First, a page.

SECURE SYNOPSIS: 10 OCTOBER 2017
NOTE: Please remember that following ‘answers’ are NOT ‘model answers’. They are NOT synopsis too if we go by definition of the term. What we are providing is content that both meets demand of the question and at the same time gives you extra points in the form of background information.
Topic: Indian culture will cover the salient aspects of Art Forms, Literature and Architecture from ancient to modern times.
1) ” Just as a patriarchal culture cannot tell stories of truly empowered women, so also, it cannot envision a truly supreme goddess.” Comment on the depiction of women as goddess in the Indian art. (200 Words)
Introduction :- Indian society since ancient times has been deeply patriarchal. But this has not deterred the women in society to come forward. The worship of goddess in Indian culture and religions tells the similar trends about gender subjugation.
Goddesses in Indian art and culture :-
- The major festivals like Dasara, Diwali and Kali Puja shows that the goddess has always been present and it is time to acknowledge her power and her place in our lives.
- The goddess appears in many forms in popular Hinduism, from serene and domesticated Lakshmi to fiery Durga and to wrathful Kali.
- In many parts of the country Dasara celebrates the victory of the goddess over the buffalo demon Mahisha.
Patriarchal culture cant envision a truly supreme goddess :-
- In Indus valley civilization and Vedic civilization finds mentions of many female goddess like mother goddess figurine, Usha, Aditi, Brahmvadinis etc. but they fail to establish their independence and true supremacy. Indian society was patriarchal in majority of time periods.
- Shakti is usually depicted as having the weapons of all the gods, even the Trimurti. She holds the trident of Shiva, the Chakraof Vishnu, the Vajra of Indra, the Gada of Yamaraaj. She is depicted the most powerful but her power is derived from male gods.
- If Prakriti is celebrated as the maker of the world, she is also responsible for Maya, its illusory nature which keeps us bound in the cycle of rebirth.
- Though Durga remains independent, she is created from the surplus energy of the gods. Kali’s outstretched tongue expresses shame as she dances on Shiva’s corpse.
- Sita had to give Agni Pariksha owing to her captivity in Lanka. However without her any fault she was held responsible and impure unless she proved her chastity.
All these examples show that the societal nature defines not only position of it’s women but also position of it’s goddess. In India’s case subjugation for females is deeply entrenched and significantly visible.
Topic: Role of civil services in a democracy; Accountability
2) Restructuring the civil services on basis of domain knowledge has a historical precedent and parallel success in the military as examples. How feasible is such an idea towards more effective governance? Discuss. (200 Words)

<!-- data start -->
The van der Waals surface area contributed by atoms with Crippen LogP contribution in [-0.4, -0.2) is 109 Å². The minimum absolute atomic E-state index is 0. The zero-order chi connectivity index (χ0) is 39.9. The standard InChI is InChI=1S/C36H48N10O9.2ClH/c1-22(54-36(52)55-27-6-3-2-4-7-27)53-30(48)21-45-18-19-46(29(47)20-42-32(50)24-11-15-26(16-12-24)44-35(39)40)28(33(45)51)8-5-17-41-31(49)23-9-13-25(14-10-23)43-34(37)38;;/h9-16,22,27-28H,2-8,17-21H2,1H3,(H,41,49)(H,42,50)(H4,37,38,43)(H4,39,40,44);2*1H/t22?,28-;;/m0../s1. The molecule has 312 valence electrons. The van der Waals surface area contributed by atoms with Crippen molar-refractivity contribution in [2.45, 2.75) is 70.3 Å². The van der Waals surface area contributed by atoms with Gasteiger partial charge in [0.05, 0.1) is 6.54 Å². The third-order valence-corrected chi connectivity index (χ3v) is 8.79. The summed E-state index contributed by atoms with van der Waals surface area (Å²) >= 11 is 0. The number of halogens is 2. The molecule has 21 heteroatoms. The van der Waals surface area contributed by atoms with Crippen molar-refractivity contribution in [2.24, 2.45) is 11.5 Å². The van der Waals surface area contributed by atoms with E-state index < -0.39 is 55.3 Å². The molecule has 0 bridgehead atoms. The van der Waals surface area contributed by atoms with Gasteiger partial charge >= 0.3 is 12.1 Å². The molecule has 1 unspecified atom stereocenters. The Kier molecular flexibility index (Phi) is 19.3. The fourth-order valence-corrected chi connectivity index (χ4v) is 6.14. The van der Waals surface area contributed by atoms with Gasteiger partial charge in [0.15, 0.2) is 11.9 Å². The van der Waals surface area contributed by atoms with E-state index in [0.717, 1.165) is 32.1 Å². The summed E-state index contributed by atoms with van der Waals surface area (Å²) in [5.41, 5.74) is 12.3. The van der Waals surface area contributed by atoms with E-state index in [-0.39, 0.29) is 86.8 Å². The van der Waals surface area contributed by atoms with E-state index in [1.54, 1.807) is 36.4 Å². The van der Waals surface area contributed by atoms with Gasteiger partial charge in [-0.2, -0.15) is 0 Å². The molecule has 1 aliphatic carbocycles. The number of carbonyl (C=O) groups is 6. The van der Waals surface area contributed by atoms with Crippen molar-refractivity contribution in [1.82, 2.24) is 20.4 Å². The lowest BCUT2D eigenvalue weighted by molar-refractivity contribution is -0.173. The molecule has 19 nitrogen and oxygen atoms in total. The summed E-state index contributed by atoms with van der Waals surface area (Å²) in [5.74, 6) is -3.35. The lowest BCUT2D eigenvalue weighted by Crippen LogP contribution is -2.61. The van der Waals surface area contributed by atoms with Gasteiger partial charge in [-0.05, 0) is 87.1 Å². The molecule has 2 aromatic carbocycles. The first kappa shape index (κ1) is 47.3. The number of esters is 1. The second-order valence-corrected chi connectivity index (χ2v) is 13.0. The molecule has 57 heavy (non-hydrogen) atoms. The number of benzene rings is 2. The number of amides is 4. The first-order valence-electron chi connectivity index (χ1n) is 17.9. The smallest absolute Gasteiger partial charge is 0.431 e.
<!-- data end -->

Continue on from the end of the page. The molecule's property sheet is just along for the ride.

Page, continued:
Introduction :- The generalist character of the administrative personnel in India is losing its relevance, given the many emerging challenges. The need for domain knowledge in Indian Administrative Service personnel is being increasingly felt.
Existing progress in system so far :-
Indian civil services is inherited from British model. The tasks of it were confined only to the revenue collection, administration in early days. But with independence the need to model bureaucracy according to Indian needs is being felt increasingly. With increase in technicality and expertise in domains domain specific services has become the need of hour. The deeply hierarchical, rule based, “intelligent generalist” character of civil services needs to be changed.
What needs to be done :-
The civil service should thus assess the shift from seniority and experience based system to a domain knowledge based system.
- Organisational Change–
- Change in the organisation of government ministries and departments is essential alongside the change in the character of the personnel system.
- This could be carried on by clustering the departments based on their needs, demands and characters.
- The clusters may be categorized as security, economy, engineering, energy, social, rural, transport, science and technology, etc.
- System –
- It is suggested that the Indian civil service could adopt the system practiced in the defence personnel.
- A person joining the Indian Army as an infantry man remains so throughout the career and cannot become an artilleryman, etc.
- Similarly, once “streamed”, the civil servants can spend the rest of their careers within the clusters or sectors as specified above.